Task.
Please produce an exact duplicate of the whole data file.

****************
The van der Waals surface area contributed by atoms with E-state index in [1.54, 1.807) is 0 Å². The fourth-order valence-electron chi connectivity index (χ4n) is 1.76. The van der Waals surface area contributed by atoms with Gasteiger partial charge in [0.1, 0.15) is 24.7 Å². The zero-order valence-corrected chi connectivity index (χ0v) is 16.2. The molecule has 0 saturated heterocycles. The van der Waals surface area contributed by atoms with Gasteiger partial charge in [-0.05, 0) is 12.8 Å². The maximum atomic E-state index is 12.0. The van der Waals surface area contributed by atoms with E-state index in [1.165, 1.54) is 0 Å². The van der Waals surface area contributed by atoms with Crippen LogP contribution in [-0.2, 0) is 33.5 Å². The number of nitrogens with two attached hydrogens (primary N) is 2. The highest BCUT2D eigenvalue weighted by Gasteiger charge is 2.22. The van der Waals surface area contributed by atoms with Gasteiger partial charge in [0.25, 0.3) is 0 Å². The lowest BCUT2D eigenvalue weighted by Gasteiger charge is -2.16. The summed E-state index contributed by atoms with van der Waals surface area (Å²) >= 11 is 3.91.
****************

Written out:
The van der Waals surface area contributed by atoms with E-state index in [1.54, 1.807) is 0 Å². The fourth-order valence-electron chi connectivity index (χ4n) is 1.76. The van der Waals surface area contributed by atoms with Gasteiger partial charge in [0.1, 0.15) is 24.7 Å². The zero-order valence-corrected chi connectivity index (χ0v) is 16.2. The molecule has 0 saturated heterocycles. The van der Waals surface area contributed by atoms with Gasteiger partial charge in [-0.05, 0) is 12.8 Å². The maximum atomic E-state index is 12.0. The van der Waals surface area contributed by atoms with E-state index in [1.165, 1.54) is 0 Å². The van der Waals surface area contributed by atoms with Crippen LogP contribution in [-0.2, 0) is 33.5 Å². The number of nitrogens with two attached hydrogens (primary N) is 2. The highest BCUT2D eigenvalue weighted by Gasteiger charge is 2.22. The van der Waals surface area contributed by atoms with Gasteiger partial charge in [0.25, 0.3) is 0 Å². The lowest BCUT2D eigenvalue weighted by Gasteiger charge is -2.16. The summed E-state index contributed by atoms with van der Waals surface area (Å²) >= 11 is 3.91.